The first words I remember reading were the names of the states on a puzzle map of the United States I had when I was a baby. Even before I could make out the letters, I would study the shapes and memorise the edges and their location to other funnily shaped pieces. As I got older I began to attempt to pronounce the names and their capitals and once I was old enough to read I would ask that other family members time me on how fast I could complete the puzzle and my knowledge of states and their capitals.
This knowledge served me well in 5th grade when weekly we had a state quiz. We were given a piece of paper with enough blank lines for all of the states with just the initial letter to help us out. From the very first test to the last I could remember and spell correctly all of the states and did so in a short manner of time.
So, from the very beginning, I loved words and their shapes and potential. I loved learning more about them and what I could do with them. And it stuck with me.
But not every child is like that. For some letters, words, and their placement is a battle. For some they aren't magical but a chore and no matter how deftly crafted the story the interest isn't there. I understand this as that's why people are individuals. However, when Harry Potter was released, and then, later, Twilight, it was almost as if an entirely new door was opened for so many kids. It didn't matter what they were reading, just that they were. Without those doorways and then the genre that opened up after some of those kids many not have had the interest to continue.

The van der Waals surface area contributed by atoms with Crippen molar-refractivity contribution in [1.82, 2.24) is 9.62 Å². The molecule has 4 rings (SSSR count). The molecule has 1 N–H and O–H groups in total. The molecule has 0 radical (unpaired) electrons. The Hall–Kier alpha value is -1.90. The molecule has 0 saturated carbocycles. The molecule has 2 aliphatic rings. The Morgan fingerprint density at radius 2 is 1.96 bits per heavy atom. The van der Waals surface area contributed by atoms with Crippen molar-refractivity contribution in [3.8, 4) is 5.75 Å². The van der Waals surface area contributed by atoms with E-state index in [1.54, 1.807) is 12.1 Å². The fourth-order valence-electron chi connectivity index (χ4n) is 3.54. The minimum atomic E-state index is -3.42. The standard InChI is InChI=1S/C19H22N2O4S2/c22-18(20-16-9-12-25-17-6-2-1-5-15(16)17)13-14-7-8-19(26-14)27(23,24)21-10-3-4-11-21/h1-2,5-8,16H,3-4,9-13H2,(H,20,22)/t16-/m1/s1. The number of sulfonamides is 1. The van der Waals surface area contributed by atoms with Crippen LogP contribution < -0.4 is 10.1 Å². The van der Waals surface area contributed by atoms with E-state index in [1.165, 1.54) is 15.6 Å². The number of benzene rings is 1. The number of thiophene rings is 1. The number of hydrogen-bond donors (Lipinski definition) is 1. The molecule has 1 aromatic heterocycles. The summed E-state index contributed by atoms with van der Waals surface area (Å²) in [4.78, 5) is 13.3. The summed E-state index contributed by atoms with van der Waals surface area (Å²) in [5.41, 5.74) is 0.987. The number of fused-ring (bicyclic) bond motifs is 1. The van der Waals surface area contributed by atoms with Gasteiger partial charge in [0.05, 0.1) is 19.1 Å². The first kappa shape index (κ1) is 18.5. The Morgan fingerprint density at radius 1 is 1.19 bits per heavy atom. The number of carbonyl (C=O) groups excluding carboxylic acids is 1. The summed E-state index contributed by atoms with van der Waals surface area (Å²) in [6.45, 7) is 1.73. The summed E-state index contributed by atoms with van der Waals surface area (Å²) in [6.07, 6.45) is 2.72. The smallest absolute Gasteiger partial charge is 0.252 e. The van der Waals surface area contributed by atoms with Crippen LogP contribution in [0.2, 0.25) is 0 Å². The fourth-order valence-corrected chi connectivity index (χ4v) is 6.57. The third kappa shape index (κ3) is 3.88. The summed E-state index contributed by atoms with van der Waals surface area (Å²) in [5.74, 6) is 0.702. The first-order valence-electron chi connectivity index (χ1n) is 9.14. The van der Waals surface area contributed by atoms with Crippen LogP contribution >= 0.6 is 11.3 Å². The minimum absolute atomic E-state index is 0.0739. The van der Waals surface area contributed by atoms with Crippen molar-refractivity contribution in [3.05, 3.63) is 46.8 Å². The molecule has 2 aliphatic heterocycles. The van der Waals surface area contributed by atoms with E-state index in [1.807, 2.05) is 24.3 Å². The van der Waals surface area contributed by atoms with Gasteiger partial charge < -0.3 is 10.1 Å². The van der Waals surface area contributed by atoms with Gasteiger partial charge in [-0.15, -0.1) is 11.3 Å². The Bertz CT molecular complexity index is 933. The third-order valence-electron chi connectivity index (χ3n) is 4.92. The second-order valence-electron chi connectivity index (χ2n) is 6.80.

One of my biggest issues with books in general is that sometimes an author - or maybe even a parent- assumes that big words or realistic overtones will scare a kid off or implant bad ideas into their heads. Is that possible? Yes, of course. Statistically, no. Give children credit. They are smarter than people give them credit for and when you give them room for their imaginations to create and explore than you've given them a gift beyond measure. People need to know about Deb Caletti's Stay and that it's okay to say 'no' to an abusive relationship. They need to know they aren't alone and that there is help out there for them. Or they could read David Ward's Between Two Ends and get lost in a sea of words but learn about the deeper relationships between people.
Judy Blume. Roald Dahl. Dr. Seuss. J.D. Salinger. Lois Lowry. C.S. Lewis. Stephanie Meyer - you know, it doesn't really matter. There are a lot of decisions parents should be making for their kids, but I don't think acting as a shelter from YA really should be near the top of any list.
Thanks, Mom, for letting me read as much as I
wanted needed to and the only fine we had to pay was to the library.